Previously, we shared about the rising property price in Singapore from from 2008 till end of 2013 using economics theory : Demand and Supply and how is it applicable in Singapore. Today, we will be sharing about the plunging property prices using the same analogy!
To deal with ever-rising property prices in 2008, Singapore Government had introduced several cooling measures, e.g. Additional Buyer Stamp Duties, Seller Stamp Duties and Total Debt Servcing Ratio (TDSR). So what are all these? In a nut shell, stamp duties are property taxes imposed on buying and selling of additional properties to curb speculative demand of properties while TDSR is imposed on all commercial banks to make lending money more stringent to speculate home buyers, also to curb speculative demand.
The responds to the cooling measures were deemed fast and obvious, concluding that those measures were largely successful. Or is it necessarily true?..
On the supply side, private developers have been busy building many more to catch up with the rising demand in the 2008 – 2013 period. With a typical building time of 3.5 years, will there be impending oversupply problem?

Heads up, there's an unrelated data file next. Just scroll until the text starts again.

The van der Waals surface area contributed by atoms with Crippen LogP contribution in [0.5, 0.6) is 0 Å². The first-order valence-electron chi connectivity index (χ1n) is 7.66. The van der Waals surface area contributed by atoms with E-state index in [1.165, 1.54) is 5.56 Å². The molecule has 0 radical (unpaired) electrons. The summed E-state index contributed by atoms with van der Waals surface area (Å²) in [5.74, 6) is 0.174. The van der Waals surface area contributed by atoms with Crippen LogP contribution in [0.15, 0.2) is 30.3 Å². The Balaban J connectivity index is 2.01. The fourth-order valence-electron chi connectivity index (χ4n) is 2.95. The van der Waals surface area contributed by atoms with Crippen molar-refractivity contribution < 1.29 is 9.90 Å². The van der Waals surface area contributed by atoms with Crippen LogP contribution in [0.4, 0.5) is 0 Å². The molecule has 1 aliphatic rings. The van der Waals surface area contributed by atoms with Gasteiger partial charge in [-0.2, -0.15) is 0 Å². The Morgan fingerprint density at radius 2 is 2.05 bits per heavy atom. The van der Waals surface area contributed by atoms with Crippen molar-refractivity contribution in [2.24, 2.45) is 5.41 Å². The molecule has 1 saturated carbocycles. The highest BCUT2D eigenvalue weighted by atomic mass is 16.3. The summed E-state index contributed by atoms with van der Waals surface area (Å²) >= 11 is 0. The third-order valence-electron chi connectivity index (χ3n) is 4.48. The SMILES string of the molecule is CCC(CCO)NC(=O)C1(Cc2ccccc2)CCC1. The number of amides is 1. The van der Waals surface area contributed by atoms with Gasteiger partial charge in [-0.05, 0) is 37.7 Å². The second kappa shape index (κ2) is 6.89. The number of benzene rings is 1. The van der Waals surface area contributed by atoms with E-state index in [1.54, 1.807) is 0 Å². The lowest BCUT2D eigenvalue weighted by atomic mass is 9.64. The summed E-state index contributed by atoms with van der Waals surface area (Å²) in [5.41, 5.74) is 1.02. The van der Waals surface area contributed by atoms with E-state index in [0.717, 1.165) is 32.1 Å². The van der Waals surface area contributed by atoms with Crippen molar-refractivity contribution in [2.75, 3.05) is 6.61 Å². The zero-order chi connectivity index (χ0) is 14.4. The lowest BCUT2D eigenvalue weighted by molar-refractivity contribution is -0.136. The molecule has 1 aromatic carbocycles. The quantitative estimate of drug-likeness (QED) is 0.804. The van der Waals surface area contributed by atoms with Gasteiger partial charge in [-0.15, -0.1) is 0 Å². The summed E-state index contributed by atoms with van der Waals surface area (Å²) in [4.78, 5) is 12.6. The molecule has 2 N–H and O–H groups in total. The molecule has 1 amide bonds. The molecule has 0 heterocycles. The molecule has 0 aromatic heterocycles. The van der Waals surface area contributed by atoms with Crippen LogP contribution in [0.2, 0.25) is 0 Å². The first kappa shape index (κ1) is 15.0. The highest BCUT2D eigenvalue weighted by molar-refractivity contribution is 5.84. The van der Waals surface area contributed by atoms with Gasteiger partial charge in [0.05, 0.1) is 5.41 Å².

According to a latest URA report, during the fourth quarter of 2014, there were 308,814 completed private units on the market, up 2.1 percent from 302,510 units available in the previous quarter.
Of that number, there were 24,062 units which were vacant in the quarter or 11.6 percent higher than the 21,569 vacant units in the previous three-month period. Accompanied with MORE units coming into the market in 2015 and 2016, supply is expected to increase massively and the pressure on the property prices is expected to remain through 2017.
Accompanied with rising interest rates, which will further curb demand for properties due to higher borrowing cost, we expect the price of HDB / private residential properties (both asset classes are deemed to be good substitutes) and even commercial properties to remain subdued through 2015 – 2016 given an oversupply and subdued demand condition.
To all JC students: we will be plenty of interesting examples like this in our classes for discussion and illustration. If you are struggling with your JC economics, find out more how we can help you!
Author: Yong Ruixing (former graduate, batch of 2014)